Wednesday, September 12, 2012

Lincoln / Boyle / Gilbert: Threat Assessment

The following exchange between President Lincoln and Brig.-General Boyle as well as the Lincoln to Wright telegram provides insight into the president's hands-on involvement in the War Department.  The defense of his birthplace and childhood home and the family home of his wife has considerable personal and political ramifications, not to mention the military consequences of  Kentucky falling into Confederate hands.  Note that Lincoln mistakenly address his telegram to Major-General Boyle.  Would his tone have been different if he was aware that Boyle was actually just a Brigadier-General?


WASHINGTON, September 12, 1862.
Major-General BOYLE, Louisville, KY:

Your dispatch of last evening received. Where is the enemy which you dread in Louisville? How near to you to? What is General Gilbert's opinion? With all possible respect for you I must think General Wright's military opinion is the better. He is as much responsible for Louisville as for Cincinnati. General Halleck telegraphed him on this very subject yesterday and I telegraph him now, but for us here to control him there on the ground would be a babel of confusion which would be utterly ruinous. Where do you understand Buell to be and what is he doing?


                              * * *

U. S. MILITARY TELEGRAPH,Washington, September 12, 1862.
Major-General WRIGHT, Cincinnati, Ohio:

I am being appealed from Louisville against your withdrawing troops from that place. While i cannot pretend to judge of the propriety of what you are doing, you would much oblige me by furnishing me a rational answer to make to the Governor and others at Louisville.


                              * * *

LOUISVILLE, KY., September 12, 1862.

I expect no enemy here soon. If Bragg is in the State when Smith and he unite they may move on Louisville. General Gilbert's opinion may be inferred from dispatch he sent you. I believe he concurs with me. I have no idea there is any considerable force of the enemy near Cincinnati. Bragg is reported already in the State with large force on the line I indicated some days ago. I do not believe it. There is some force, but it is not large. Bragg may enter soon. Buell is at Nashville. Part of his army is at Bowling Green. McCook's division, which was on this side the Cumberland River, now is reported to have recrossed to the Nashville side. i have heard nothing from Buell. My information is from Colonel Bruce at Bowling Green. I concur with you that General Wright's military opinion is better than I ever thought mine to be, but I can know facts as well as the ablest military man. There are many reports. Deserters from Buckner report him with 10,000 men near Tompkinsville. Bragg reported at Burkesville and Columbia advancing into the center of the State. I do not believe any of the reports of an early attack at any point. They can, and I hope will, be driven out before they attack.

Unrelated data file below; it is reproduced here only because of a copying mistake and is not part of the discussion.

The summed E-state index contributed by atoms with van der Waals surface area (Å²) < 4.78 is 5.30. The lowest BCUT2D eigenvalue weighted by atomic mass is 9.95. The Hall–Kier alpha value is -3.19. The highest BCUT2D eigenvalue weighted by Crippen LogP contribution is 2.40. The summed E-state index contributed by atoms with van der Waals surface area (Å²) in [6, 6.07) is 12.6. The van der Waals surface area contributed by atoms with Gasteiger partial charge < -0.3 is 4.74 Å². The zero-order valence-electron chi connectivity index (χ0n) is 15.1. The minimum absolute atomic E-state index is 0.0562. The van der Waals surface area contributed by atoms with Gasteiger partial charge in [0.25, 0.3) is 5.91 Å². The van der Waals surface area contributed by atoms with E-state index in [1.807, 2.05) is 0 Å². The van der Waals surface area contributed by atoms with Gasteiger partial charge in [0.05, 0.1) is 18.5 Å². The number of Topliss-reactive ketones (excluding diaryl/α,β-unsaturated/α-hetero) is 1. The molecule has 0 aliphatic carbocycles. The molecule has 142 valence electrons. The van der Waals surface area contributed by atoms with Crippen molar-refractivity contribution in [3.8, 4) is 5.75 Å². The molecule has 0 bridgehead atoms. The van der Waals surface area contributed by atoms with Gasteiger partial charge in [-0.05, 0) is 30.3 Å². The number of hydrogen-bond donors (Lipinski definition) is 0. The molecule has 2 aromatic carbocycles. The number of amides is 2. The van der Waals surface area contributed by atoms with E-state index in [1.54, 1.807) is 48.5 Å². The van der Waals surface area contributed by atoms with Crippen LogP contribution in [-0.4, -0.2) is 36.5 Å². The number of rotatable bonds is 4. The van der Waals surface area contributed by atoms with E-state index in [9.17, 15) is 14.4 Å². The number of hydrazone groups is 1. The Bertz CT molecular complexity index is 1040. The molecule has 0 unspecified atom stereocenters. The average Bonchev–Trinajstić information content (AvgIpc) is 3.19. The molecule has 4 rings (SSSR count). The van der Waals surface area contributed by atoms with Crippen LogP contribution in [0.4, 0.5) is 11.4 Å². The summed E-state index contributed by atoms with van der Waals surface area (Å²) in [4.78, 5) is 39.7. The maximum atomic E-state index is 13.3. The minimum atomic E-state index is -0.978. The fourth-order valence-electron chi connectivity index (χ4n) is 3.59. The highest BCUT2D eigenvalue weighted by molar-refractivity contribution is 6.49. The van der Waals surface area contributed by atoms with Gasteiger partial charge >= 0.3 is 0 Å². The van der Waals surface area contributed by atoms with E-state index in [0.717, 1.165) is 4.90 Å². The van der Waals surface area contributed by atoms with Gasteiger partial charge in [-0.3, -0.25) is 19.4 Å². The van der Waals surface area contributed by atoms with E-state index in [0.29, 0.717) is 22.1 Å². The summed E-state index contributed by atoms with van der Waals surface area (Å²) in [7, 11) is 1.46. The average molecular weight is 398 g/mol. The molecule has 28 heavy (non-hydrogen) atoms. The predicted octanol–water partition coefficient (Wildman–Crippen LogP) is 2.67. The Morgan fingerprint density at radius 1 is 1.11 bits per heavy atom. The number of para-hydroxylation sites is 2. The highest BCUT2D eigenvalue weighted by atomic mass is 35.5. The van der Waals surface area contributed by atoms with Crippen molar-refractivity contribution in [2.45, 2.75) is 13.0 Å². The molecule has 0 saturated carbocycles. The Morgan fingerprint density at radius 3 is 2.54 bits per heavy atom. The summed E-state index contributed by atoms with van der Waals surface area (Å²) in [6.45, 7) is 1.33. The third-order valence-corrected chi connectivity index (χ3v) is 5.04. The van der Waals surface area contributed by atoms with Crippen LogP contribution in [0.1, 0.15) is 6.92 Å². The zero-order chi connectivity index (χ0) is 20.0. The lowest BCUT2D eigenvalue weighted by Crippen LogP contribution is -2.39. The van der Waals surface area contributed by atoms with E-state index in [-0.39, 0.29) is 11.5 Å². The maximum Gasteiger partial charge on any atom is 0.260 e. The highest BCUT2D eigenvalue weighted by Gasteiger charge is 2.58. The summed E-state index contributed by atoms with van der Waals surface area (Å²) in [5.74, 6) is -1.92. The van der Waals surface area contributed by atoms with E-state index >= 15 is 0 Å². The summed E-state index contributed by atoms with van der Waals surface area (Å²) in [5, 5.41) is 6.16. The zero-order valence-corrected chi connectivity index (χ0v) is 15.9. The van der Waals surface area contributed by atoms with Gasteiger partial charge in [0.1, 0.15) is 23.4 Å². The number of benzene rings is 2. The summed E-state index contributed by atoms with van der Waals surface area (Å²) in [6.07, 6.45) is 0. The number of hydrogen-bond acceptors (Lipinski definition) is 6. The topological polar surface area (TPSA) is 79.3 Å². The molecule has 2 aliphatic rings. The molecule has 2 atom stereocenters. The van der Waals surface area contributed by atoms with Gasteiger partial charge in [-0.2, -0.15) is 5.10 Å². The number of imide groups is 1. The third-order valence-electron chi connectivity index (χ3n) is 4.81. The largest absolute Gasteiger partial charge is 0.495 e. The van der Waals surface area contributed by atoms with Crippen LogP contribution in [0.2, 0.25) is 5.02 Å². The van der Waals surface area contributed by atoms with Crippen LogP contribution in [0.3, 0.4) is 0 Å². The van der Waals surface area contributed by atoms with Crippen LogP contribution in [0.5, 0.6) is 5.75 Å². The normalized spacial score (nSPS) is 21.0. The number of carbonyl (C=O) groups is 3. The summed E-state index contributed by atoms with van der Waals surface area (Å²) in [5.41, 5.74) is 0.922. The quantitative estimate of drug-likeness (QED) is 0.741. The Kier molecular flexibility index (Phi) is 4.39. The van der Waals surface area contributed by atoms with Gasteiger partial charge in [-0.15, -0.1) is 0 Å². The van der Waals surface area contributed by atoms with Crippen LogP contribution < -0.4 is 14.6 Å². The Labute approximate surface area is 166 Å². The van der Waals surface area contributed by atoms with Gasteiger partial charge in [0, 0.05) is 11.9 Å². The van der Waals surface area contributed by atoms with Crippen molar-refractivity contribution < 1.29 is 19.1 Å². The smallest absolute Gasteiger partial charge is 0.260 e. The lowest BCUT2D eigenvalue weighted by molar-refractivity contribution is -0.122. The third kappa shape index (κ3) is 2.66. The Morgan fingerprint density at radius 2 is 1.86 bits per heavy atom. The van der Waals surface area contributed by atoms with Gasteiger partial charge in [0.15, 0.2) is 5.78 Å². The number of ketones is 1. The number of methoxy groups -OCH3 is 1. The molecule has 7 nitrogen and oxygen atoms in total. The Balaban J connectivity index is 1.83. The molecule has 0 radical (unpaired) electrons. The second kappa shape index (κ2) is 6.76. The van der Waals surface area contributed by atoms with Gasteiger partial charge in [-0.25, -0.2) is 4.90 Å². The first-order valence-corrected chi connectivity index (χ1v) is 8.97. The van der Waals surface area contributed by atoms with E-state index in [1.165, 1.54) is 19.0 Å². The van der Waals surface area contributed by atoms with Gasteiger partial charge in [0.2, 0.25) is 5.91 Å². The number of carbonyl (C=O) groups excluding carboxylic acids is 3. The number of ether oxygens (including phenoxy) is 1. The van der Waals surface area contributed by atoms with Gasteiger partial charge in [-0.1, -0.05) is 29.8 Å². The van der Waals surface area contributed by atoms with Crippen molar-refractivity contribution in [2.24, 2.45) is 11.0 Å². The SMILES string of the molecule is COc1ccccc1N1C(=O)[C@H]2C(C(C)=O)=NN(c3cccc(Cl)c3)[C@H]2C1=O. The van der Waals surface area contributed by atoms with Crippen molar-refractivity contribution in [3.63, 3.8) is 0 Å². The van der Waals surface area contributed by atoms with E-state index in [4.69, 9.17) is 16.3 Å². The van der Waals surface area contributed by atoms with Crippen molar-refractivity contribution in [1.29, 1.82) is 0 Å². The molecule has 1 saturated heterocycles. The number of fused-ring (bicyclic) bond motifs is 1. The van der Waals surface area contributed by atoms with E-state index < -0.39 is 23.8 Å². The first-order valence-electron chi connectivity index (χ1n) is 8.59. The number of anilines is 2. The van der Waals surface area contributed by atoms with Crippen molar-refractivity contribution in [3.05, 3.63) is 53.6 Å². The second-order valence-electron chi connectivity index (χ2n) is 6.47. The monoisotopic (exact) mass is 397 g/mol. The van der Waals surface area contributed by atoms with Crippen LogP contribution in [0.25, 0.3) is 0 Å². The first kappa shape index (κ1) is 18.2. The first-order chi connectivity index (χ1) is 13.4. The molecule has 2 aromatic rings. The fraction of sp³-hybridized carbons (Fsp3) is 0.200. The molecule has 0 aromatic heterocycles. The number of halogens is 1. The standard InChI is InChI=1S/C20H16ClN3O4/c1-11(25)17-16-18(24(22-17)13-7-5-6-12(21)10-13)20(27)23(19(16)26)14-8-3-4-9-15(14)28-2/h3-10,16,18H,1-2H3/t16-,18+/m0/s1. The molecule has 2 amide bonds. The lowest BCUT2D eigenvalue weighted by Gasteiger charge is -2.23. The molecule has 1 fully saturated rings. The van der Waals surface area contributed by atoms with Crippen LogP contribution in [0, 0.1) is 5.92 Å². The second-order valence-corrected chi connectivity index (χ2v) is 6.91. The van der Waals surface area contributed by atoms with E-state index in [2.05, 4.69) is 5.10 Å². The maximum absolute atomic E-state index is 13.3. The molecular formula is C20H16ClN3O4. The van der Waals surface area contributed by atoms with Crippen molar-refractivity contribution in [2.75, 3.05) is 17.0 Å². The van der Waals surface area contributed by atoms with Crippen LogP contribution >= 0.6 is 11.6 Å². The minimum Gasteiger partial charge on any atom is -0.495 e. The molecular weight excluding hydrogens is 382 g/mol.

For the record, General Gilbert's opinion is presented below.  It seems that no one concurs with Wright's prediction of an eminent attack on Cincinnati and the newly promoted Wright, who seems to be in over his head, blames his generals.  Notice Gilbert's adherence to military protocol as he  copies his commanding officer in this response to President Lincoln.


LOUISVILLE, KY., September 12, 1862.
His Excellency the PRESIDENT:

The enemy must destroy Buell's army or cast it off to the west a long distance before attempting the capture of Cincinnati. If we secure Buell's line of communication with this place an attack on Cincinnati in force is an impossibility unless by the way of the Kanawha and Western Virginia. Granger's division is of the utmost importance as a head to the force now here, and a head it must have before it can move to co-operate with Buell, whose forces now show themselves at Bowling Green.


(The same to Major-General Wright.)

                              * * *

CINCINNATI, OHIO, September 12, 1862.
Major General H. W. HALLECK, General-in-Chief:

 We have no good generals here and are badly in want of them. Sheridan is worth his weight in gold. Will you not try and have him made a brigadier at once? It will put us in good shape.

Major-General, Commanding.

Hopefully, this dispatch was not read by Generals Wallace, Boyle, Gilbert or Nelson, the later of whom is recuperating at Louisville from his wounding at the Battle of Richmond.

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